REPORTER'S NOTEBOOK: A witness to greatness

One of the stops in my journalism career took me to Red Wing, Minn., where I covered sports. Red Wing -- they make the boots there -
Sandusky Register Staff
May 24, 2010


One of the stops in my journalism career took me to Red Wing, Minn., where I covered sports. Red Wing -- they make the boots there -- is about 35 minutes south of the Twin Cities.

I remember covering a game between Red Wing and a high school called Holy Angels.

While standing on the sidelines watching the Holy Angels warming up, a receiver ran a route and stopped right in front of me. I was standing about 10 feet behind him on a track that ringed the field. The ball was thrown way over his head, but all I saw was two hands going up as high as I've seen a receiver jump to catch a pass and pull the ball in. I swear if the catch would not have been made, the ball would have hit me between the eyes.

I remember thinking to myself, "Who was that guy who made that catch?"

It turned out to be none other than Larry Fitzgerald Jr., the standout wide receiver for the Arizona Cardinals, who made what was almost the game-winning play in Sunday's Super Bowl. Even though the Minnesota catch occurred in warm-ups, it was one of the best catches I've ever seen in person.

--Mike Fitzpatrick

Murray household divided on education reform

State Rep. Dennis Murray Jr. sang Gov. Ted Strickland's praises after the governor outlined his education reform plans. But not everyone in Murray's family is sold on the governor's plans.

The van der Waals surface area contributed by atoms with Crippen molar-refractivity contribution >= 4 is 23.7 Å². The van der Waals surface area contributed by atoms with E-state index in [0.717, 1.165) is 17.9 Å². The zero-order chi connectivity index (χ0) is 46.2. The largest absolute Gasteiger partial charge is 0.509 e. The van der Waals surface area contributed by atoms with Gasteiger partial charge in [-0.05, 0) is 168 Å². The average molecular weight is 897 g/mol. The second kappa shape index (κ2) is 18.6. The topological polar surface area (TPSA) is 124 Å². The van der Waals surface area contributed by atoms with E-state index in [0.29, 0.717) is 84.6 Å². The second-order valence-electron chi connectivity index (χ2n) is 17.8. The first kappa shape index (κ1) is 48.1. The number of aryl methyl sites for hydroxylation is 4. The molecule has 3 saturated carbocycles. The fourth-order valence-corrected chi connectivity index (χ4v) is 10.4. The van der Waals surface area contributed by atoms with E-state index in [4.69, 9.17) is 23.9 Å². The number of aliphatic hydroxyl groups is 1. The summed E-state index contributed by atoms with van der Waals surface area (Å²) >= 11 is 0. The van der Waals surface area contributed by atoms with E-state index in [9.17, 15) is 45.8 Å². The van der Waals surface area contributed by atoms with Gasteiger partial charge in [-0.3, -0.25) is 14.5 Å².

The new lawmaker got feedback right away after the governor said he wants to tack another 20 days onto the school calendar, lengthening the school year to 200 days.

"My children texted me during the speech to tell me they were opposed to that," Murray said.

Murray, D-Sandusky, noted the proposed change in the school year would likely be phased in over 10 years.

--Tom Jackson

Agency promotes Lake Erie plates to 'green' folks

What's on your car tag?

The Ohio Lake Erie Commission hopes you have a picture of a lighthouse on it.

Last week, Chris Riddle, environmental specialist for the Ohio Lake Erie Commission, spoke at a luncheon for the Firelands Coastal Tributaries Watershed program. Riddle asked how many of several dozen "green" people in the audience had the special Lake Erie plates. Only a couple of people raised their hands.

Riddle explained that people who buy the special Lake Erie tags are putting money in a fund to help preserve the lake. The commission's Web site,, has details on the plate and says the money supports boosting the lake's fish population, cleaning up rivers and harbors, improving public access and other worthy causes.

The special plate shows a lighthouse from Toledo. Plates with the Marblehead Lighthouse are no longer available, the Ohio Bureau of Motor Vehicles says.

--Tom Jackson

Snowballing into hot water

A 12-year-old Willard boy was charged last week with felony assault for smacking a bus driver in the face with a snowball.

Many people throw snowballs each year without getting into legal trouble. But not everyone.

Nationwide there are a number of criminal cases involving snowballs -- even though few lead to felony charges.

A man in Idaho was charged last year with felonious assault-battery on a policeman after smacking a cop in the face with a snowball.

A large-scale snowball fight at a college in North Carolina last month got out of hand, causing campus safety forces to use pepper spray on students.

The New York Times reports criminal charges were filed against a New Jersey man in the mid-1990s after he pelted football officials with snowballs at a game.

A Giants fan, the man launched snowballs at managers of the opposing team.

-- Cory Frolik